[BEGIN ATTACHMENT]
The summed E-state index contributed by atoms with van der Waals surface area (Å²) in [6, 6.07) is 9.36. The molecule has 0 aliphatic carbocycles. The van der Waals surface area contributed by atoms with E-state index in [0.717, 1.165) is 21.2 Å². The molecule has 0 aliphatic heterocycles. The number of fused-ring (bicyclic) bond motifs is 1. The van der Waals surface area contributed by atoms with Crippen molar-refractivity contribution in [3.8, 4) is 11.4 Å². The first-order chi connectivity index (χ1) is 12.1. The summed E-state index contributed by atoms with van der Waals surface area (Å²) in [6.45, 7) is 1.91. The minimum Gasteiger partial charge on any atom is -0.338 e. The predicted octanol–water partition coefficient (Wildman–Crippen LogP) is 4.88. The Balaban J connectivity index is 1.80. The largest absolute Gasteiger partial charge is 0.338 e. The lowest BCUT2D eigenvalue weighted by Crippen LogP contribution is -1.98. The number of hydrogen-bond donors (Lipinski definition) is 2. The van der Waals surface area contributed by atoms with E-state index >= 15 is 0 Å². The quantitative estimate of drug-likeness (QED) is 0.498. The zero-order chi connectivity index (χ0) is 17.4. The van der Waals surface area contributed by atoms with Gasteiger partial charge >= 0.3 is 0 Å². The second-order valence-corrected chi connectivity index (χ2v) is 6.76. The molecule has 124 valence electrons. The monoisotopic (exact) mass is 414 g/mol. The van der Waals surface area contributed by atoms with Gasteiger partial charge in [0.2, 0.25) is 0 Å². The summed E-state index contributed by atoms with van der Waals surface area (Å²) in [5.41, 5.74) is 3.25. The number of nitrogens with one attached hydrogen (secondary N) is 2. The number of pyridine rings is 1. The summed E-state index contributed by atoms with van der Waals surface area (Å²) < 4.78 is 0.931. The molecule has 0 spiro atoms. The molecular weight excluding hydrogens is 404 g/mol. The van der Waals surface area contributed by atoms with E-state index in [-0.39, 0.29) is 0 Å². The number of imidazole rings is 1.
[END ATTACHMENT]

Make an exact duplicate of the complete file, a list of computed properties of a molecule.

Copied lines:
The summed E-state index contributed by atoms with van der Waals surface area (Å²) in [6, 6.07) is 9.36. The molecule has 0 aliphatic carbocycles. The van der Waals surface area contributed by atoms with E-state index in [0.717, 1.165) is 21.2 Å². The molecule has 0 aliphatic heterocycles. The number of fused-ring (bicyclic) bond motifs is 1. The van der Waals surface area contributed by atoms with Crippen molar-refractivity contribution in [3.8, 4) is 11.4 Å². The first-order chi connectivity index (χ1) is 12.1. The summed E-state index contributed by atoms with van der Waals surface area (Å²) in [6.45, 7) is 1.91. The minimum Gasteiger partial charge on any atom is -0.338 e. The predicted octanol–water partition coefficient (Wildman–Crippen LogP) is 4.88. The Balaban J connectivity index is 1.80. The largest absolute Gasteiger partial charge is 0.338 e. The lowest BCUT2D eigenvalue weighted by Crippen LogP contribution is -1.98. The number of hydrogen-bond donors (Lipinski definition) is 2. The van der Waals surface area contributed by atoms with E-state index >= 15 is 0 Å². The quantitative estimate of drug-likeness (QED) is 0.498. The zero-order chi connectivity index (χ0) is 17.4. The van der Waals surface area contributed by atoms with Gasteiger partial charge >= 0.3 is 0 Å². The second-order valence-corrected chi connectivity index (χ2v) is 6.76. The molecule has 124 valence electrons. The monoisotopic (exact) mass is 414 g/mol. The van der Waals surface area contributed by atoms with Gasteiger partial charge in [0.2, 0.25) is 0 Å². The summed E-state index contributed by atoms with van der Waals surface area (Å²) in [5.41, 5.74) is 3.25. The number of nitrogens with one attached hydrogen (secondary N) is 2. The number of pyridine rings is 1. The summed E-state index contributed by atoms with van der Waals surface area (Å²) < 4.78 is 0.931. The molecule has 0 spiro atoms. The molecular weight excluding hydrogens is 404 g/mol. The van der Waals surface area contributed by atoms with E-state index in [-0.39, 0.29) is 0 Å². The number of imidazole rings is 1.